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OKLAHOMA CITY (KFOR) – A well-known Oklahoma City community activist is facing accusations of abuse by caretaker and exploitation of an elderly person.

Many in the metro area may recognize Michael Washington as a big voice in meetings and demonstrations concerning the Oklahoma County Detention Center.

“First of all, I think it’s a bunch of malarkey,” Washington said, slamming down the allegations. “It’s a bunch of foolishness.”

Court documents state that on July 11, the Oklahoma City Police Department was called to the home of 94-year-old Katherine Burkhalter, whom Washington lives with and has taken care of for over a decade.

Nurses with Kindful Hospice had called officers there, claiming Washington was not letting them in to attend to Katherine.

Court documents say the nurses said, “Katherine’s vitals were dangerously low,” adding that “she was dehydrated and severely malnourished,” and she required “immediate transport to a hospital.”

Washington told KFOR he met Katherine in 2011 at the grocery store and they became good friends.

He said they eventually formed an arrangement where he would live with her and take care of her if she allowed him to live in her home for free.

Katherine’s son, Byron Burkhalter, told KFOR he was aware that Washington was a caretaker of his mother, but that professional healthcare workers were also working with her.

“We were establishing an overall care team,” Byron said.

The son said he hired Kindful Hospice to check in on Katherine starting in March 2022, after he believed her health had declined to the point that she may die soon.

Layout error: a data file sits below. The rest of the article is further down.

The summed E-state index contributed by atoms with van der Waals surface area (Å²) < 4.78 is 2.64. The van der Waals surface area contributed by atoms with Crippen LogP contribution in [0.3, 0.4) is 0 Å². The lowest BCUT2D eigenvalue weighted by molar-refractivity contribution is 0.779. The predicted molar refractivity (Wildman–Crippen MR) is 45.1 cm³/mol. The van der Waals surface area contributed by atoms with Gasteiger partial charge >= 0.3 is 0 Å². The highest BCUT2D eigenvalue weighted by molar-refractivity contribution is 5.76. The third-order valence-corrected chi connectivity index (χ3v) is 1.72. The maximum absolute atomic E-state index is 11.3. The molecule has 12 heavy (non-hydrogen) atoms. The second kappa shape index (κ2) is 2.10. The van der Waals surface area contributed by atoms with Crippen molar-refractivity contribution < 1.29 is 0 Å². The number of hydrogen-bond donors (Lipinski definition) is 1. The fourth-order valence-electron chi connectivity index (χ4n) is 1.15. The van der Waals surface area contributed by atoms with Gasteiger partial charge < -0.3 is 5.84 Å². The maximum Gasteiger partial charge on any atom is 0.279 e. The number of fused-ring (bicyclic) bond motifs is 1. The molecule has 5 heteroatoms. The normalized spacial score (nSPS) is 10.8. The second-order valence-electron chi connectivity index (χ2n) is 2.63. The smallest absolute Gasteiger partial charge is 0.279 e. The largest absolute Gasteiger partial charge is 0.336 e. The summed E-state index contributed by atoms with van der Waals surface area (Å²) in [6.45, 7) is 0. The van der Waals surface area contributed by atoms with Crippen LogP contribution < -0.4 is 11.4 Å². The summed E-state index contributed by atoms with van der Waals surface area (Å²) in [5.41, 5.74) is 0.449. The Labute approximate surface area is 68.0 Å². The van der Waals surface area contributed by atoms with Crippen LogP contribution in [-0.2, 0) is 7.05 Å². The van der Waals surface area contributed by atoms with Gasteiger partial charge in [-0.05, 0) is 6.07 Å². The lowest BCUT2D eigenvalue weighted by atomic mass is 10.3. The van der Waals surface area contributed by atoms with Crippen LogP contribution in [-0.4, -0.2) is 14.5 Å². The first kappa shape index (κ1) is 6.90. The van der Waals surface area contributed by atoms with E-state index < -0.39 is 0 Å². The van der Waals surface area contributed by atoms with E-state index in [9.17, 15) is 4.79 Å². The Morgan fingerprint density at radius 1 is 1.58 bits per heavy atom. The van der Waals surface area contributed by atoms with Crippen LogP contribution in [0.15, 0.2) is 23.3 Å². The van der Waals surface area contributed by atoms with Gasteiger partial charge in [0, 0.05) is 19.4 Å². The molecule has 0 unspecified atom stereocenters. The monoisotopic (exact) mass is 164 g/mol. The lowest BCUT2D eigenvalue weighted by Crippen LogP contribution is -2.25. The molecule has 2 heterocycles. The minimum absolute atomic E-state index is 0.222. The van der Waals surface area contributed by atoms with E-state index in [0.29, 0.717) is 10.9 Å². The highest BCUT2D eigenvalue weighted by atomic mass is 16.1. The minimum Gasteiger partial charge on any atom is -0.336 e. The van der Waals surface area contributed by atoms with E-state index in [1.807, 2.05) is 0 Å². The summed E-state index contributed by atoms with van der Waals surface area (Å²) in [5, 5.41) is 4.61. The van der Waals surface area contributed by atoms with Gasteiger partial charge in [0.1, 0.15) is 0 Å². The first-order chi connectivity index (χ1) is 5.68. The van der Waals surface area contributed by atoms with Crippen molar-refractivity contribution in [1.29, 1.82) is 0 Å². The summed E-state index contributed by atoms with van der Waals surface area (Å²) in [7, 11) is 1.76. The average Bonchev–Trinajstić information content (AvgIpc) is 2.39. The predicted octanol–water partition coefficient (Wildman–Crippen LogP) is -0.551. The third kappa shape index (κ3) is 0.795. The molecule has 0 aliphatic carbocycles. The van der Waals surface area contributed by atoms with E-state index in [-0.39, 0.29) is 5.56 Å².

Byron told KFOR he was in town from Oregon on July 11 and witnessed police retrieving his mother from her home, describing Washington as “belligerent” and “threatening,” and claiming “it took hours.”

“When they pulled her out, it was 105 degrees in the house,” he said, while noting the working air conditioner was not turned on.

“He had left her with a water bottle that was hot and that she couldn’t reach. The last time we could tell that she had been changed was three days before. She was in her own fluids. There was a boil on the back of her head. There were bedbugs. There were cockroaches around.”

The Kindful Hospice employees said, “Katherine’s health began to decline over the last 4 – 5 months, and it is attributed to Michael’s neglect… when they would arrive at the home, they would often have to wait for Michael to get back home, sometimes waiting up to an hour.”

Court documents say the hospice nurses told police, “the home is disgusting and in disarray. They spoke about the basement being flooded with standing water, mold on the walls, roaches in the home, walls falling, air conditioner turned off, refrigerator not working, and the home being trashed and unsafe in the event of an emergency.”

They also claimed “they saw bank statements, money orders, and other financial documents they believe are being used to possibly exploit Katherine.”

Washington said during the July 11 encounter with police, he told Byron that he’s an absent son, is not allowed in the house, and gets no voice in Katherine’s life.

“Upon seeing him in our yard, I said, ‘Hold on, man. You’re not welcome, dude,'” Washington said. “I’ve been here with her, providing for her for 11 years, her medical procedures, cleaning her house, taking her to get her medicines and cooking for her and washing her clothes for 11 years and where were you?”

Byron says that his mother had a community of various family, friends, neighbors, and fellow churchgoers attending to her over the years, but claims Washington was shutting people out of her life increasingly.

“He wants to control her,” he said. “He and he alone was her answer. He and he alone was her savior.”

Byron said he has moved his mother, who has Alzheimer-dementia, to an assisted living home now. He said he’s also trying to get her house and car keys back from Washington.